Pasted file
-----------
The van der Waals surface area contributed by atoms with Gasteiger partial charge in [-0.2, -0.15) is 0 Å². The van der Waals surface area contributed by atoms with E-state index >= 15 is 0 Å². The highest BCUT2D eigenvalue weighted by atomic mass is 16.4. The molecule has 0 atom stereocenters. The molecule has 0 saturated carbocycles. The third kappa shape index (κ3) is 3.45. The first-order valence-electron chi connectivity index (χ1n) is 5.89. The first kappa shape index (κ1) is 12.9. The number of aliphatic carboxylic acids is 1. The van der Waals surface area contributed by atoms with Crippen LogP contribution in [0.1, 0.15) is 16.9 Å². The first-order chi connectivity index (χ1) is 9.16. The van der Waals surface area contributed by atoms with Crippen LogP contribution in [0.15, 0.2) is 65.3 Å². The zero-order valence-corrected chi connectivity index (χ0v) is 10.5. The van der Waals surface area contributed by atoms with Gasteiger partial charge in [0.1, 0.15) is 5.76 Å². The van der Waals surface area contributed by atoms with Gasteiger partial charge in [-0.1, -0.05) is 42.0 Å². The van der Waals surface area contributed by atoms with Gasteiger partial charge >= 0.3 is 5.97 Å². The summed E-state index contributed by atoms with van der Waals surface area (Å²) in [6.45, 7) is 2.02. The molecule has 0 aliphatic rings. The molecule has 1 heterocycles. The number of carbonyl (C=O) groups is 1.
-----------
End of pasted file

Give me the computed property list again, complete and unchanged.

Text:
The van der Waals surface area contributed by atoms with Gasteiger partial charge in [-0.2, -0.15) is 0 Å². The van der Waals surface area contributed by atoms with E-state index >= 15 is 0 Å². The highest BCUT2D eigenvalue weighted by atomic mass is 16.4. The molecule has 0 atom stereocenters. The molecule has 0 saturated carbocycles. The third kappa shape index (κ3) is 3.45. The first-order valence-electron chi connectivity index (χ1n) is 5.89. The first kappa shape index (κ1) is 12.9. The number of aliphatic carboxylic acids is 1. The van der Waals surface area contributed by atoms with Crippen LogP contribution in [0.1, 0.15) is 16.9 Å². The first-order chi connectivity index (χ1) is 9.16. The van der Waals surface area contributed by atoms with Crippen LogP contribution in [0.15, 0.2) is 65.3 Å². The zero-order valence-corrected chi connectivity index (χ0v) is 10.5. The van der Waals surface area contributed by atoms with Gasteiger partial charge in [0.1, 0.15) is 5.76 Å². The van der Waals surface area contributed by atoms with Gasteiger partial charge in [-0.1, -0.05) is 42.0 Å². The van der Waals surface area contributed by atoms with Gasteiger partial charge >= 0.3 is 5.97 Å². The summed E-state index contributed by atoms with van der Waals surface area (Å²) in [6.45, 7) is 2.02. The molecule has 0 aliphatic rings. The molecule has 1 heterocycles. The number of carbonyl (C=O) groups is 1.